After three years of legal battles, Google says it has finally settled a dispute with U.S. publishers and authors over its book-scanning project.
The project has been under a cloud since 2005, when the Association of American Publishers and the Authors Guild filed class-action lawsuits against the company, alleging that scanning books was copyright infringement.
The company provided readers with only small snippets from each book, and promised to remove books on request, but authors and publishers said this reverse-onus approach was unfair.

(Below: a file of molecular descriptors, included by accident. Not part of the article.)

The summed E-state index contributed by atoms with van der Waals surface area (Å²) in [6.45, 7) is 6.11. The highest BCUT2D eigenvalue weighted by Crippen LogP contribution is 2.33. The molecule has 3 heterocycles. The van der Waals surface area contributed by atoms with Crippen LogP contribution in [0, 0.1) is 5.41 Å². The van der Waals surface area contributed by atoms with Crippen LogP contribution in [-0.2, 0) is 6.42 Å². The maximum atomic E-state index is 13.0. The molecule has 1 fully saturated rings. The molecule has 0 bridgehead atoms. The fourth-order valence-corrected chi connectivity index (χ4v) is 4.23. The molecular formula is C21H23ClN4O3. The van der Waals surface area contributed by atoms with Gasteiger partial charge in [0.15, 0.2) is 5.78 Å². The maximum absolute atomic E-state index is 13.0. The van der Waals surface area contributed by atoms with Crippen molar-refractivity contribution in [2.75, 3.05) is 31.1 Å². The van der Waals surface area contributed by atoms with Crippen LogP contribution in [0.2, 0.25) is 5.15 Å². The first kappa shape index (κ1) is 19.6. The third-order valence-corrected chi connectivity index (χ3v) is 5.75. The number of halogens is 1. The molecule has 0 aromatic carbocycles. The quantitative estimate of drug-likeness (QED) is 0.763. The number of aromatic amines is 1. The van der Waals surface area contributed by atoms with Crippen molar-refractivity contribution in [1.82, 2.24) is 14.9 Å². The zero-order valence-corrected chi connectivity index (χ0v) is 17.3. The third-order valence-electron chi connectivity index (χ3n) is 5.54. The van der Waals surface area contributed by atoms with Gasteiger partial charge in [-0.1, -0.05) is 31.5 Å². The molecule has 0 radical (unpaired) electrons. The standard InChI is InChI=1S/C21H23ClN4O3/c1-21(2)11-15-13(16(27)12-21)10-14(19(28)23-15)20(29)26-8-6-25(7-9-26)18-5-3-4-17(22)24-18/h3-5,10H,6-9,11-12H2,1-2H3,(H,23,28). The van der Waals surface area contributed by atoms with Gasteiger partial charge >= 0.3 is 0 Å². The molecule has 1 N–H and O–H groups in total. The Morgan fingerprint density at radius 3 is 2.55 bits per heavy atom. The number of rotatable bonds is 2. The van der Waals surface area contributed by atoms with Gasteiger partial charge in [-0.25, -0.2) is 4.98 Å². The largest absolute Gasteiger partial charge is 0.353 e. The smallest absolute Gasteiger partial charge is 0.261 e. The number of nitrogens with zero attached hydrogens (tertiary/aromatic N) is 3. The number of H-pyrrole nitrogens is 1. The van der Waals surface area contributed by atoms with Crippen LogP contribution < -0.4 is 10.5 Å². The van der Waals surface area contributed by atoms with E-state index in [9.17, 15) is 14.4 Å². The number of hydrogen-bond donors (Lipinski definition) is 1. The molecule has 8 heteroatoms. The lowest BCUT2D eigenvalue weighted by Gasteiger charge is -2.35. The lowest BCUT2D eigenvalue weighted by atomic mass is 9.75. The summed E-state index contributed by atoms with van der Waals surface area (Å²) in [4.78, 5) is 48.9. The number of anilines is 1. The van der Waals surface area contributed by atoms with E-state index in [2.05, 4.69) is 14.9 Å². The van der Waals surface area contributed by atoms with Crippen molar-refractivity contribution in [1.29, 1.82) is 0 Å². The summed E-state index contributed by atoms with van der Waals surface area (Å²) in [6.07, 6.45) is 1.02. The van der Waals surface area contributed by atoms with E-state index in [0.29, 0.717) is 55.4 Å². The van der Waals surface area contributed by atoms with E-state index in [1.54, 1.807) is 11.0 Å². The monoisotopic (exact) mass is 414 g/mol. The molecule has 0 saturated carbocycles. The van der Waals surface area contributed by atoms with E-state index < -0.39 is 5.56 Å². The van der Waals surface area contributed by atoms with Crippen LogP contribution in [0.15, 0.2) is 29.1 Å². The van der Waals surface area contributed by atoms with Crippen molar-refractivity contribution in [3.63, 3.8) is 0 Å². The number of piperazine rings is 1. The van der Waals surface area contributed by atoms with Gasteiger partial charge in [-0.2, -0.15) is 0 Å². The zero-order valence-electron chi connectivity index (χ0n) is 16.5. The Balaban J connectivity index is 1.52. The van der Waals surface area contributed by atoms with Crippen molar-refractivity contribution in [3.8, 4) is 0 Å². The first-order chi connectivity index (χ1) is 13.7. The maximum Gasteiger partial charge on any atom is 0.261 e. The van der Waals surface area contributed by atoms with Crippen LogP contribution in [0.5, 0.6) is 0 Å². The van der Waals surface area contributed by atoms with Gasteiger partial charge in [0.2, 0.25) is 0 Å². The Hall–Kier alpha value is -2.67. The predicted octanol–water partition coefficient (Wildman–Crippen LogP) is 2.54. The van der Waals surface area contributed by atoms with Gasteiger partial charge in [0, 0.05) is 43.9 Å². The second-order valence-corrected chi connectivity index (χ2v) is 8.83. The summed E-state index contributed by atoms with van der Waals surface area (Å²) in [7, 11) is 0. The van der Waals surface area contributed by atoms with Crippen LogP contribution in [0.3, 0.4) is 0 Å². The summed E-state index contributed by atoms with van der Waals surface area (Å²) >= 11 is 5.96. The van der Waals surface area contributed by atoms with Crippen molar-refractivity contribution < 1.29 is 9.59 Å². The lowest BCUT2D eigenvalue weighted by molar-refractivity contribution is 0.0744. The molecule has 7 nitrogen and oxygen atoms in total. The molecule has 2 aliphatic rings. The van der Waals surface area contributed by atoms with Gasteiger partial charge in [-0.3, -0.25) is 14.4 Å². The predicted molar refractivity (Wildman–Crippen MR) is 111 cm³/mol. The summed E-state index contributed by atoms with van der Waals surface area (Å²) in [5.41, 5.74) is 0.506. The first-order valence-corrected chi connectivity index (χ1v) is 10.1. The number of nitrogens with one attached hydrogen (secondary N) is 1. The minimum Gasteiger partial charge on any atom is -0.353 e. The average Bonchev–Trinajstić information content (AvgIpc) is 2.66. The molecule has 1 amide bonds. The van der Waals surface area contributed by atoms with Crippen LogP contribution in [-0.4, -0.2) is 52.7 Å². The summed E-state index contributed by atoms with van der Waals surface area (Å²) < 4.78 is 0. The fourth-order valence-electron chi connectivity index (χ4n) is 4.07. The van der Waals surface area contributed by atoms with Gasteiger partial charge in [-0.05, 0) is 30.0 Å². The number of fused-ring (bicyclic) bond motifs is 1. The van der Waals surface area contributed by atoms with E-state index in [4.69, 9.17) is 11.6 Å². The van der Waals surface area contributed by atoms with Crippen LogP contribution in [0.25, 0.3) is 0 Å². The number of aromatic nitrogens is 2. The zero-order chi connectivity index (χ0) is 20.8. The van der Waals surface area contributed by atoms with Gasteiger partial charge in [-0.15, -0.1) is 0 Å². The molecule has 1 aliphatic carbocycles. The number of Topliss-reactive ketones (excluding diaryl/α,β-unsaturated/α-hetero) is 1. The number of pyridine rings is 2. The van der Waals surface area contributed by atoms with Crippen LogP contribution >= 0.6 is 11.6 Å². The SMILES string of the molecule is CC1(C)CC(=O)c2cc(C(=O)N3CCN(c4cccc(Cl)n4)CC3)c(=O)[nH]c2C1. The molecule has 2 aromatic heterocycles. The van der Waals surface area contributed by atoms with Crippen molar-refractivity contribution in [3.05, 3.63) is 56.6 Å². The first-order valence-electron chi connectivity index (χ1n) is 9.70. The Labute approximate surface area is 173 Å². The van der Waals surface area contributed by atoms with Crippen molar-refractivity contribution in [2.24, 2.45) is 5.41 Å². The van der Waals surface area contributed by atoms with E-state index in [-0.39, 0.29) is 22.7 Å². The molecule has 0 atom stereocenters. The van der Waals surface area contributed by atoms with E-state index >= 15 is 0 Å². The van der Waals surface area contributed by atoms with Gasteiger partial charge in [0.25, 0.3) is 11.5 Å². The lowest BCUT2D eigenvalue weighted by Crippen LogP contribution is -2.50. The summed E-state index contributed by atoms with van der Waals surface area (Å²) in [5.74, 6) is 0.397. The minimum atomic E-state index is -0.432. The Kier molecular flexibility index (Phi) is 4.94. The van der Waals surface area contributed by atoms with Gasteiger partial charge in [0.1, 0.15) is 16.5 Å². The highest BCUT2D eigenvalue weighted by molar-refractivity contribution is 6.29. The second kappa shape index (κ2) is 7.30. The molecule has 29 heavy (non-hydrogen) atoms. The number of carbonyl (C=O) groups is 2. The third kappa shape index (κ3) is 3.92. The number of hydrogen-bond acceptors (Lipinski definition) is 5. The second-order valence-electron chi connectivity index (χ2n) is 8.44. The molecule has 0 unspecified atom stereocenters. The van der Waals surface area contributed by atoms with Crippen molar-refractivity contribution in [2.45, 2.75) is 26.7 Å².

As part of the settlement, Google is paying $125-million (U.S.) to pay legal costs, and will also set up a new entity called the Book Rights Registry. This agency will be responsible for distributing payments that come from charging for online access to books provided through Google.
The registry will also be responsible for locating rights-holders for books and providing a way for them to "request inclusion in or exclusion from the project."
Google says the deal will make it easier for authors and publishers to monetize out-of-print books.
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